Describe your ideal life in detail. Allow yourself to dream and imagine, and create a vivid picture. If you can’t visualize a picture, focus on how your best life would feel. If you find it difficult to envision your life 20 or 30 years from now, start with five years—even a few years into the future will give you a place to start. What you see may surprise you. Set aside preconceived notions. This is your chance to dream and fantasize.

    A few prompts to get you started:

    • What will you have accomplished already?
    • How will you feel about yourself?
    • What kind of people are in your life? How do you feel about them?
    • What does your ideal day look like?
    • Where are you? Where do you live? Think specifics, what city, state, or country, type of community, house or an apartment, style and atmosphere.
    • What would you be doing?
    • Are you with another person, a group of people, or are you by yourself?
    • How are you dressed?
    • What’s your state of mind? Happy or sad? Contented or frustrated?
    • What does your physical body look like? How do you feel about that?
    • Does your best life make you smile and make your heart sing? If it doesn’t, dig deeper, dream bigger.

    It’s important to focus on the result, or at least a way-point in your life. Don’t think about the process for getting there yet—that’s the next stepGive yourself permission to revisit this vision every day, even if only for a few minutes. Keep your vision alive and in the front of your mind.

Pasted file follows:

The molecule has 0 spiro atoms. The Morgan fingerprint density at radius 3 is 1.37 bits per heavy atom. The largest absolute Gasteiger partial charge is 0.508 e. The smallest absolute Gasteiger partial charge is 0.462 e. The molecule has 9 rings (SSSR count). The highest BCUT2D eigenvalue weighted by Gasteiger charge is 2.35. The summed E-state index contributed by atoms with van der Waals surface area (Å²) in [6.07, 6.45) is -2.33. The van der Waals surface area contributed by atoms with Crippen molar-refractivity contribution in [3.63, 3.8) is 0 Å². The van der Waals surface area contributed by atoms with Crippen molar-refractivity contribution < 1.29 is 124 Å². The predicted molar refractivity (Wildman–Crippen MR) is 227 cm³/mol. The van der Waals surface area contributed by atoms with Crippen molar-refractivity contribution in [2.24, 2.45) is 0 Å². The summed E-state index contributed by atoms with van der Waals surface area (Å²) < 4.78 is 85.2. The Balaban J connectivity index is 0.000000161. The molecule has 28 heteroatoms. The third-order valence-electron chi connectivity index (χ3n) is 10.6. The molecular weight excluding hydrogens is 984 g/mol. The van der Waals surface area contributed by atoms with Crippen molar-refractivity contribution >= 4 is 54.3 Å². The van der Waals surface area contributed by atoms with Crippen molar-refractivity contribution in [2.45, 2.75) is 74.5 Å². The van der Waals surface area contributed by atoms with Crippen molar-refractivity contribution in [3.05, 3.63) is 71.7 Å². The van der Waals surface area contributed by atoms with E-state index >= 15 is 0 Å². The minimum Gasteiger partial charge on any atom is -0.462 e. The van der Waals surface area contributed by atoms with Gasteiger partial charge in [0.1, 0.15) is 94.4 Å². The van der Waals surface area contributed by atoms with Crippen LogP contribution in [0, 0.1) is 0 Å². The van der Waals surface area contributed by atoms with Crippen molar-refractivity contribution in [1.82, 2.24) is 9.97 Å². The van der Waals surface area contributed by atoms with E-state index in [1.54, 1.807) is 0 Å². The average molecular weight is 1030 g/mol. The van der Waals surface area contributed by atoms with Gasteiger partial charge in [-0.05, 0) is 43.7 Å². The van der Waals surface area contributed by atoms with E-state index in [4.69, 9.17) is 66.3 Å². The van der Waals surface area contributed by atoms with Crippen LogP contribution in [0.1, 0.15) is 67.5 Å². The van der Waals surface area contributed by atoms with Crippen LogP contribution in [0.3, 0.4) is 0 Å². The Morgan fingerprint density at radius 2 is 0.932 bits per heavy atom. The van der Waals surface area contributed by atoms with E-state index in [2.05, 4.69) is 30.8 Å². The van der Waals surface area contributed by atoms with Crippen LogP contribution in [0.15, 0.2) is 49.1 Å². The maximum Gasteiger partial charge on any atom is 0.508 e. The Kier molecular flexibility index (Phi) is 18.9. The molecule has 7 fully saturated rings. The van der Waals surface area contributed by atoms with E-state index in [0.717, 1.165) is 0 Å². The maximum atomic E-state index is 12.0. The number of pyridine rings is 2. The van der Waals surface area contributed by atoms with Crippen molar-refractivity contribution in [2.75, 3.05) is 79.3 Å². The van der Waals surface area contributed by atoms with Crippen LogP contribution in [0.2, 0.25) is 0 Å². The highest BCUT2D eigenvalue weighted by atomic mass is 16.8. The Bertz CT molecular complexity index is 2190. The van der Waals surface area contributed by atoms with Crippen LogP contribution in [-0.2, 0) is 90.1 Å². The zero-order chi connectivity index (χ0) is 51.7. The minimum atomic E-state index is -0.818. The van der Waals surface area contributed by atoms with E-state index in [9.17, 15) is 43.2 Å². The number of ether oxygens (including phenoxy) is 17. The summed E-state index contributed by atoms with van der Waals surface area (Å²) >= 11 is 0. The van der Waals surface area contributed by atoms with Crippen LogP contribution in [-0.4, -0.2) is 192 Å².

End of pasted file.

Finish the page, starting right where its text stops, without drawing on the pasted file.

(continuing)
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    Plan Backwards

    It may sound counter-intuitive to plan backwards rather than forwards, but when you’re planning your life from the end result, it’s often more useful to consider the last step and work your way back to the first. This is actually a valuable and practical strategy for making your vision a reality.

    • What’s the last thing that would’ve had to happen to achieve your best life?
    • What’s the most important choice you would’ve had to make?
    • What would you have needed to learn along the way?
    • What important actions would you have had to take?
    • What beliefs would you have needed to change?
    • What habits or behaviors would you have had to cultivate?
    • What type of support would you have had to enlist?
    • How long will it have taken you to realize your best life?
    • What steps or milestones would you have needed to reach along the way?

    Now it’s time to think about your first step, and the next step after that. Ponder the gap between where you are now and where you want to be in the future. It may seem impossible, but it’s quite achievable if you take it step-by-step.

    It’s important to revisit this vision from time to time. Don’t be surprised if your answers to the questions, your technicolor vision, and the resulting plans change. That can actually be a very good thing; as you change in unforeseeable ways, the best life you envision will change as well. For now, it’s important to use the process, create your vision, and take the first step towards making that vision a reality.

    Featured photo credit: Matt Noble via unsplash.com